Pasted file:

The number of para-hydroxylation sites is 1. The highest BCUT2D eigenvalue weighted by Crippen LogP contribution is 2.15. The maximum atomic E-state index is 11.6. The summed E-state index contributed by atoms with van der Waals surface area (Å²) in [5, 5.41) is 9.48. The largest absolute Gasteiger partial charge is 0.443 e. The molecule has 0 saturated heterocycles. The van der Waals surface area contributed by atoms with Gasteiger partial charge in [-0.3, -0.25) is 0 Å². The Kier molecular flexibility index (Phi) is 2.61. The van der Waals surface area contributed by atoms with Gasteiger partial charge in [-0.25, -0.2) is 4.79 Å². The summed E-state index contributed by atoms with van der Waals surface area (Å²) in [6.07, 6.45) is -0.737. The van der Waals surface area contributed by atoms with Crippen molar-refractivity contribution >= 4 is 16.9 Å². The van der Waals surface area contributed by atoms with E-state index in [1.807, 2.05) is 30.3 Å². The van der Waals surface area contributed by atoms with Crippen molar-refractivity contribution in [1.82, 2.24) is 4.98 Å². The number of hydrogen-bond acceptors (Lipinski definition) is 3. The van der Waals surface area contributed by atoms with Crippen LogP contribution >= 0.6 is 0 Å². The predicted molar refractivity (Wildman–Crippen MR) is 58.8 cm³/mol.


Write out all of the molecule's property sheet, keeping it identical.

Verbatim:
The number of para-hydroxylation sites is 1. The highest BCUT2D eigenvalue weighted by Crippen LogP contribution is 2.15. The maximum atomic E-state index is 11.6. The summed E-state index contributed by atoms with van der Waals surface area (Å²) in [5, 5.41) is 9.48. The largest absolute Gasteiger partial charge is 0.443 e. The molecule has 0 saturated heterocycles. The van der Waals surface area contributed by atoms with Gasteiger partial charge in [-0.3, -0.25) is 0 Å². The Kier molecular flexibility index (Phi) is 2.61. The van der Waals surface area contributed by atoms with Gasteiger partial charge in [-0.25, -0.2) is 4.79 Å². The summed E-state index contributed by atoms with van der Waals surface area (Å²) in [6.07, 6.45) is -0.737. The van der Waals surface area contributed by atoms with Crippen molar-refractivity contribution >= 4 is 16.9 Å². The van der Waals surface area contributed by atoms with E-state index in [1.807, 2.05) is 30.3 Å². The van der Waals surface area contributed by atoms with Crippen molar-refractivity contribution in [1.82, 2.24) is 4.98 Å². The number of hydrogen-bond acceptors (Lipinski definition) is 3. The van der Waals surface area contributed by atoms with Crippen LogP contribution >= 0.6 is 0 Å². The predicted molar refractivity (Wildman–Crippen MR) is 58.8 cm³/mol.